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On the farm, the feed for chicks is significantly different from the roosters’; ______ not even comparable.

Origin of saturate

First recorded in 1530–40; from Latin saturātus (past participle of saturāre “to fill”), equivalent to satur- “full, well-fed” (see sad) + -ātus-ate1
3. See wet.
de·sat·u·rate, verb (used with object), de·sat·u·rat·ed, de·sat·u·rat·ing.o·ver·sat·u·rate, verb (used with object), o·ver·sat·u·rat·ed, o·ver·sat·u·rat·ing.
Dictionary.com Unabridged Based on the Random House Unabridged Dictionary, © Random House, Inc. 2021

British Dictionary definitions for saturate

saturate

verb (ˈsætʃəˌreɪt)

to fill, soak, or imbue totally
to make (a chemical compound, vapour, solution, magnetic material, etc) saturated or (of a compound, vapour, etc) to become saturated
(tr) military to bomb or shell heavily

adjective (ˈsætʃərɪt, -ˌreɪt)

a less common word for saturated
saturater or saturator, noun
C16: from Latin saturāre, from satur sated, from satis enough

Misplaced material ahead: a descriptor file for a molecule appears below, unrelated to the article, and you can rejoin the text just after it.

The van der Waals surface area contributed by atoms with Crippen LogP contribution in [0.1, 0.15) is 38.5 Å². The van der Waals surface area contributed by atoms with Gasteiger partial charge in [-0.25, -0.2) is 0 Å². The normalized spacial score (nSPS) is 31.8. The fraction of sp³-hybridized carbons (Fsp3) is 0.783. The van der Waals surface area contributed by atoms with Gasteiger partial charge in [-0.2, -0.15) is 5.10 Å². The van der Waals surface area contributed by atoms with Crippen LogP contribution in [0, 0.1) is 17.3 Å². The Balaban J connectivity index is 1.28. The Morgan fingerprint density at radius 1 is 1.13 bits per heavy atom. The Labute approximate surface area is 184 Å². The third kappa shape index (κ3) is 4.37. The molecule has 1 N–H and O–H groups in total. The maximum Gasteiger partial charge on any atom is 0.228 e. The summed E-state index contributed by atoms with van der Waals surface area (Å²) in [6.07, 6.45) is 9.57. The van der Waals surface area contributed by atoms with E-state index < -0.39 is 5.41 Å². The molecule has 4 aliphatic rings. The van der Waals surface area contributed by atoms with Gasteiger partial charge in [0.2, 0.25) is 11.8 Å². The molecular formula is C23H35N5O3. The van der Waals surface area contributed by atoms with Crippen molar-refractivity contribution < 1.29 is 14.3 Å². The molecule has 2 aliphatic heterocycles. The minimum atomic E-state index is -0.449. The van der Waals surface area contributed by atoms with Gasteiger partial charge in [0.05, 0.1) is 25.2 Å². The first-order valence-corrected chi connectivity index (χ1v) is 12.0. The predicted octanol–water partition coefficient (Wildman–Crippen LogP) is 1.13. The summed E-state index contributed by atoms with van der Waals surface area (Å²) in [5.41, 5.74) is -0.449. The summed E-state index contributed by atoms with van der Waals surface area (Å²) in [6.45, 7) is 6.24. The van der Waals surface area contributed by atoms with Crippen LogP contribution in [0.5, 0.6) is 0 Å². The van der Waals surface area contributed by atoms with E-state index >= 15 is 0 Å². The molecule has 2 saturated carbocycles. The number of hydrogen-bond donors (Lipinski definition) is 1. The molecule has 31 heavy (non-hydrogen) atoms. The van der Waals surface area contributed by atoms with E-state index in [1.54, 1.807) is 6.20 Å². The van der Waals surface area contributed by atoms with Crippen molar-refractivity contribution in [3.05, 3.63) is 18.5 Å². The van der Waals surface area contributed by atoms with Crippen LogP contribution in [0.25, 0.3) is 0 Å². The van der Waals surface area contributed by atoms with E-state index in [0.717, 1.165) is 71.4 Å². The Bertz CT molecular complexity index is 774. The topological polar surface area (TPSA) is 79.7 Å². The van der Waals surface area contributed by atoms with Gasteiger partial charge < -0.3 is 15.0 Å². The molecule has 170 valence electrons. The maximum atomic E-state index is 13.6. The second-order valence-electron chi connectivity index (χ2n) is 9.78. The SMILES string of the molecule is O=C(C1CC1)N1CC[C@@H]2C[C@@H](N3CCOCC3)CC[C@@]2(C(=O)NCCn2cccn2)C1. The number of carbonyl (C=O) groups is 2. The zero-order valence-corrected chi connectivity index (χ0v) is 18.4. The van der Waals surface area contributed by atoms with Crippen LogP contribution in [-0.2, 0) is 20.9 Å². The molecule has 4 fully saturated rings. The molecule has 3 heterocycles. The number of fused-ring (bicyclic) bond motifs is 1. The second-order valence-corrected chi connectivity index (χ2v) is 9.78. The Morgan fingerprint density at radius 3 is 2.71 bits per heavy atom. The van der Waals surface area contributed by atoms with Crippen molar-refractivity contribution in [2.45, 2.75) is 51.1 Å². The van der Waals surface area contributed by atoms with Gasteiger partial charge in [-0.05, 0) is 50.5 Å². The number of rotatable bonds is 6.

Collins English Dictionary - Complete & Unabridged 2012 Digital Edition © William Collins Sons & Co. Ltd. 1979, 1986 © HarperCollins Publishers 1998, 2000, 2003, 2005, 2006, 2007, 2009, 2012

Medical definitions for saturate

saturate
[ săchə-rāt′ ]

v.

To imbue or impregnate thoroughly.
To soak, fill, or load to capacity.
To cause a substance to unite with the greatest possible amount of another substance.
To satisfy all the chemical affinities of a substance; neutralize.
To dissolve a substance up to that concentration beyond which the addition of more results in a second phase.
satu•ra•ble (săchər-ə-bəl) adj.satu•ra′tor n.
The American Heritage® Stedman's Medical Dictionary Copyright © 2002, 2001, 1995 by Houghton Mifflin Company. Published by Houghton Mifflin Company.
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